The only time the shows goes off the rails is in the Second Act scene when Pontius Pilate, the Roman governor of Judea, hands Jesus over to Herod, the decadent Roman puppet king of Galilee. Aside from the fact that this never occurs in the New Testament (the only place where lyricist Tim Rice varies from text), the scene is jarringly out of place amidst the harrowing scenes of Christ's tribulation. It's almost as though you can see the wheels turning in Lloyd Webber's mind: "We really need a carnival number to break up the tension."

That's the only misstep (and McAnuff could hardly have expected the show's creators to cut-and-paste such a familiar work for one revival). The other weak link is Rice's lyrics. Lulling, lovely and nearly profound in places, in too many others the rhyming is way too simplistic, as are the sentiments.

Here are the Apostles at the Last Supper: "Always hoped that I'd be an apostle/Knew that I would make it if I tried/Then when we retire we can write the gospels/So they'll still talk about us when we've died." If this is parody, it was played straight. Anyway, it's ridiculous.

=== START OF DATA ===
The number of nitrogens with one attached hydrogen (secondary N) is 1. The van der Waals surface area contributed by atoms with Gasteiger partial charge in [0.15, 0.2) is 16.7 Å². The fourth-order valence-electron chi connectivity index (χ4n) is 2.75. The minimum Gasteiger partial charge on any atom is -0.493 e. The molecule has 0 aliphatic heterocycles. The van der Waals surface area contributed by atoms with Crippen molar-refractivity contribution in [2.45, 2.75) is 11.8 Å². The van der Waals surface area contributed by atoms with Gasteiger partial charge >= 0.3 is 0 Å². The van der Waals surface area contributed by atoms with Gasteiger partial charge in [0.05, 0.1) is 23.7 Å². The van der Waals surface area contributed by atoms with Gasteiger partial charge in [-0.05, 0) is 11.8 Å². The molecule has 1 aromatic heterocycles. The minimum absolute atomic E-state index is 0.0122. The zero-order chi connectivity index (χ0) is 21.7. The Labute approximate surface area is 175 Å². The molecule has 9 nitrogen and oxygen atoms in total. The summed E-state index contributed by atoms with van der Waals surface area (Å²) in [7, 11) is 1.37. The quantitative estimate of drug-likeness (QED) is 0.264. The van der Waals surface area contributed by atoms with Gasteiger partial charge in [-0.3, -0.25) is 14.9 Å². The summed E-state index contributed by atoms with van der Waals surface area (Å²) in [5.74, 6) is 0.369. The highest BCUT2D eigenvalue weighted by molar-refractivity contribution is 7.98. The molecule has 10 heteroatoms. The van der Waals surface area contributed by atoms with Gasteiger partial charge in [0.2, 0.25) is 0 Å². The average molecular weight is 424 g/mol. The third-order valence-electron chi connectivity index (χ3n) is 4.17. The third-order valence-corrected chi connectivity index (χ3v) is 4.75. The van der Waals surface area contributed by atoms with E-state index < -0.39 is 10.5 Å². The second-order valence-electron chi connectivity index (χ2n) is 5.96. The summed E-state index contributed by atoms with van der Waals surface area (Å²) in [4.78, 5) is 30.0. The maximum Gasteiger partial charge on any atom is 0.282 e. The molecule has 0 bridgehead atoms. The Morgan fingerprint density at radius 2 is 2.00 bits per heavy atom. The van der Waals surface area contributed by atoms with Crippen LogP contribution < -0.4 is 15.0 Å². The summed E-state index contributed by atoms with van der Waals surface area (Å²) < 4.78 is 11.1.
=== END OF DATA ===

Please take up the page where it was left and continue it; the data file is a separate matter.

The set design emphasizes the eternality of the story, with a few contemporary nods. The stage opens on an angry ragtag group singing about injustice with one of the onstage rolling chyrons announcing in giant letters "2012." There are a few other places where parallels to Occupy Wall Street-type discontent with the status quo becomes a point of reference.

The Times Square news-ribbon-type chyron that runs across the judge is used judiciously until the very end, when someone had the bright idea of flashing long passages from the New Testament across so fast they're unreadable, like a Jenny Holzer installation gone haywire.

The costumes are all over the place. Most characters resemble First Century garb, at least as it has become known from Western art. But then, the scene in which Jesus upsets the money-changers' tables in the temple becomes a disco-revival theme night, with the women shaking their moneymakers in shimmery glitter gowns, and the men in harnesses and leather shorts and metal codpieces that would fit in right across the street at the Black Party.